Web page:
Anyone who regularly reads my reviews will have gathered by now that epic fantasy isn’t necessarily my favourite sub-genre. Having said that, I’ve read some impressive examples so far this year, such as Elspeth Cooper’s Wild Hunt series – see my review of Songs of the Earth here – and another gem is The Unhewn Throne, see my review of the first book, The Emperor’s Blades here.
The Annurian Empire’s ruling family must be vigilant as the conspiracy against them deepens. Having discovered her father’s assassin, Adare flees the Dawn Palace in search of allies. But few trust her until she seems marked by the people’s goddess in an ordeal of flame. Unknown to Adare, her brother Valyn has fallen in with forces mustering at the empire’s borders. The terrible choices they face could make war between them inevitable. Fighting his own battles is their brother Kaden, rightful heir to the Unhewn Throne, who has infiltrated the capital with two strange companions.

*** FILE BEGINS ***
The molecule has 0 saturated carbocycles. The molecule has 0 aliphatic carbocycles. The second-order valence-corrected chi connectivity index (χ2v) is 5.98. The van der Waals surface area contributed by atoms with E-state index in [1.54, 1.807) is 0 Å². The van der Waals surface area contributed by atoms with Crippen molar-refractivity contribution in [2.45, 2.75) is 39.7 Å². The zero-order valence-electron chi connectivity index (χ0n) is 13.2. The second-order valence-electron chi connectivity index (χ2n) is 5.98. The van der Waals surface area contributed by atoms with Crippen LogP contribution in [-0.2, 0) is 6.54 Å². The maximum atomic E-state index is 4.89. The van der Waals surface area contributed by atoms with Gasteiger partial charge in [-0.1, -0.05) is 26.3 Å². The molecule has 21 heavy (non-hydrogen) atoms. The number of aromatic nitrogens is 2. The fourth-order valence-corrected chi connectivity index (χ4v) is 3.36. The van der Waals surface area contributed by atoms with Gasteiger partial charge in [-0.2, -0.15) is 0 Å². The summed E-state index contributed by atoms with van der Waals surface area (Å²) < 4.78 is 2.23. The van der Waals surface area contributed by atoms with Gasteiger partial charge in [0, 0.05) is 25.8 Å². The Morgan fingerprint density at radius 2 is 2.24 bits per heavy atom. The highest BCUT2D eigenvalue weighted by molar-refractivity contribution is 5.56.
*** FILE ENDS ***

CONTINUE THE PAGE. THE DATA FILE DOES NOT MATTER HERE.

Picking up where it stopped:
As you may have gathered from the blurb, the story is told in third person pov by each of the orphaned siblings struggling to survive in an extremely hostile environment, while trying to gauge the level of threat against their family. And it works. The limited main characters keep the focus tight and the narrative constantly moving forward. Each of the siblings are shaped by their very different training and are forced into a series of difficult decisions.
The characterisation is wonderful – I love the fact that this epic fantasy is completely driven by Adare, Valyn and Kaden and their mistakes, their successes and talents. I also very much enjoy how the backstory to this empire slowly unfolds through their adventures, rather than the pages of exposition describing the gods and ancient, powerful beings that are once more stirring… Instead Kaden and Adare find themselves confronted by these characters. It gives this series an immediacy and punchiness that I often find missing in epic fantasy.
I really enjoyed The Emperor’s Blades and worried that The Providence of Fire wouldn’t be able to sustain the same narrative tension, the constant stream of surprises and steady unfolding of information about the characters, their family history and the nature of the empire they are trying to hold together. Be warned, though, this adventure is more than a little blood-drenched. Of course, if you are a fan of George R.R. Martin’s Song of Ice and Fire series, then you probably won’t even blink. Other than that warning, I highly recommend this series and am eagerly waiting for the next instalment, while hoping Staveley writes fast…